So for a person to say Indian-Americans are discriminated against, they would have to make a pretty nuanced argument, and it would go something like this, “Given our educational levels and family income, we should be even more successful than we are.” And I think that’s an argument which needs to be made because I think its true. Discrimination hobbles Indian-Americans and prevents us from doing as much as we could otherwise do.

However, I still cannot go out there and write a book that says, in an uncomplicated way, that Indian-Americans have it tough because that’s just not true. Some Indian-Americans have it tough; the ones who are already poor or whose parents have little education. But in general our lives in this country aren’t that bad. And that’s where Reshma finds herself. She’s making true arguments, but she’s also better off than 95+% of people in America.

Michael Noll

You write in the Acknowledgements that the novel wasn’t always about Reshma’s relationship with her parents. That relationship, which is a major piece of the novel, was suggested by someone and developed after you’d already written a lot of pages. That seems like a major revision. How did you approach changing the novel to include that conflict?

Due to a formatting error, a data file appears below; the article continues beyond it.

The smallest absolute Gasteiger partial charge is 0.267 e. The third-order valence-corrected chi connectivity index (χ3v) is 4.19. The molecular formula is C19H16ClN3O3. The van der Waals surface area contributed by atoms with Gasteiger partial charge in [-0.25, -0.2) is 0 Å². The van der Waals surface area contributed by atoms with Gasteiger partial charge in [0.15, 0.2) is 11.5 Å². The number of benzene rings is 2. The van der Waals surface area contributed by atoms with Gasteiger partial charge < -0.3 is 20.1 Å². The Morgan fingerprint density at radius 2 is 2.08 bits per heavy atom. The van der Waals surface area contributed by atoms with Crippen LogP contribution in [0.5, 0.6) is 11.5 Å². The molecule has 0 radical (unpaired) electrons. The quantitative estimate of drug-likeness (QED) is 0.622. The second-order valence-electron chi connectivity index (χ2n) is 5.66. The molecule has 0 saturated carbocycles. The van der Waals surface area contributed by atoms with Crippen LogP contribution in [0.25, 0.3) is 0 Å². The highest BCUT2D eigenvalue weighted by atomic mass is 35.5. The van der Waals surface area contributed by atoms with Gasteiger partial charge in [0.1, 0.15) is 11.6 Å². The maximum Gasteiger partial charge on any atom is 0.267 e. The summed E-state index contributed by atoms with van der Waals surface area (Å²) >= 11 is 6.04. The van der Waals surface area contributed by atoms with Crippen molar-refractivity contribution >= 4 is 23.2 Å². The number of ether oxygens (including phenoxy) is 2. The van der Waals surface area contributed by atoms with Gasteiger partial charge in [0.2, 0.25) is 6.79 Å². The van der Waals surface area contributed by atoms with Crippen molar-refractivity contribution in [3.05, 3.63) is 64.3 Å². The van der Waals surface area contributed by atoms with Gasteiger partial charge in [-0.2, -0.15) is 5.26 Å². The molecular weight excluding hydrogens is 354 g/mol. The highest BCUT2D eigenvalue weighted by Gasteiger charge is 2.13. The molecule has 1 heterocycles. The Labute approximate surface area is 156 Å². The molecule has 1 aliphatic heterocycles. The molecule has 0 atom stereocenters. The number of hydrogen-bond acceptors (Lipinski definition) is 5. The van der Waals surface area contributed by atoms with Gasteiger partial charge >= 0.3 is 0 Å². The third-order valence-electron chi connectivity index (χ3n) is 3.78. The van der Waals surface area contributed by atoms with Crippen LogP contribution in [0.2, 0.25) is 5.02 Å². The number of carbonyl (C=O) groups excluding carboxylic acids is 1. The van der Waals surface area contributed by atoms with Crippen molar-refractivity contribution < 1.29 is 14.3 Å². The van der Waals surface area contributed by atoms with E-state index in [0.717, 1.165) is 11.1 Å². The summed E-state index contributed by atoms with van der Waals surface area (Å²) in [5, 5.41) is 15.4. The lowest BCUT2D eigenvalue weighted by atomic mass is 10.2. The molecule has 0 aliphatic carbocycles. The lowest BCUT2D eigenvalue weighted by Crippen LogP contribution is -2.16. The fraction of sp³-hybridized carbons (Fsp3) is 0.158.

Rahul Kanakia

Well it wasn’t easy!

But I now have a lot of experience at revising novels to change major plot points, and you’d be surprised at how doable it is. You don’t need to rewrite the entire book. The thing is, a novel is composed of layers. And each of these layers shows a different facet of your character. So in some ways it’s not terrible if your character acts slightly differently in different parts of the book, because that contributes to the impression that they’re multi-faceted.

Basically what I did was I rewrote every part of the book that contained the parents, and I toned down or eliminated some parts that dealt with Chelsea and the perfects. I just started at the beginning and went through the novel, scrubbing as I went. It’s actually a very powerful and fun feeling, this sort of alteration, because it’s almost like you’re writing the book anew, but you don’t actually have to rewrite the book

October 2016

Michael Noll Michael Noll is the Editor of Read to Write Stories.

An Interview with Laurie Stone

20 Oct